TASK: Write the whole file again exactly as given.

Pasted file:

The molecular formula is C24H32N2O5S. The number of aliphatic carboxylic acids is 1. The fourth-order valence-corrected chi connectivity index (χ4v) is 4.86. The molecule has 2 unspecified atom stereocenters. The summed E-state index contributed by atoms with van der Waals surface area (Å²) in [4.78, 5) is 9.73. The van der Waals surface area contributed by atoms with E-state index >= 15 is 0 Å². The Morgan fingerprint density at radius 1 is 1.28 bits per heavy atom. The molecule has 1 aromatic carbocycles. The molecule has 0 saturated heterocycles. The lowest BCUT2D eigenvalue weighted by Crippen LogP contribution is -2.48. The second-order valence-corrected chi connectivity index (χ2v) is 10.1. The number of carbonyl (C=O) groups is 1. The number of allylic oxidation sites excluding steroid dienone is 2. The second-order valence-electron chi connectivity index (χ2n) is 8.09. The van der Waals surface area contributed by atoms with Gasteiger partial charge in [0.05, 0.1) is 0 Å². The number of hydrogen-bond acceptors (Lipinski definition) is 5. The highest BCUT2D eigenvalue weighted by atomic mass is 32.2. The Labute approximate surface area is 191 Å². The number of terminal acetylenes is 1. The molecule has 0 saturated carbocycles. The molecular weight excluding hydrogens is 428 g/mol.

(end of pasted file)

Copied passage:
The molecular formula is C24H32N2O5S. The number of aliphatic carboxylic acids is 1. The fourth-order valence-corrected chi connectivity index (χ4v) is 4.86. The molecule has 2 unspecified atom stereocenters. The summed E-state index contributed by atoms with van der Waals surface area (Å²) in [4.78, 5) is 9.73. The van der Waals surface area contributed by atoms with E-state index >= 15 is 0 Å². The Morgan fingerprint density at radius 1 is 1.28 bits per heavy atom. The molecule has 1 aromatic carbocycles. The molecule has 0 saturated heterocycles. The lowest BCUT2D eigenvalue weighted by Crippen LogP contribution is -2.48. The second-order valence-corrected chi connectivity index (χ2v) is 10.1. The number of carbonyl (C=O) groups is 1. The number of allylic oxidation sites excluding steroid dienone is 2. The second-order valence-electron chi connectivity index (χ2n) is 8.09. The van der Waals surface area contributed by atoms with Gasteiger partial charge in [0.05, 0.1) is 0 Å². The number of hydrogen-bond acceptors (Lipinski definition) is 5. The highest BCUT2D eigenvalue weighted by atomic mass is 32.2. The Labute approximate surface area is 191 Å². The number of terminal acetylenes is 1. The molecule has 0 saturated carbocycles. The molecular weight excluding hydrogens is 428 g/mol.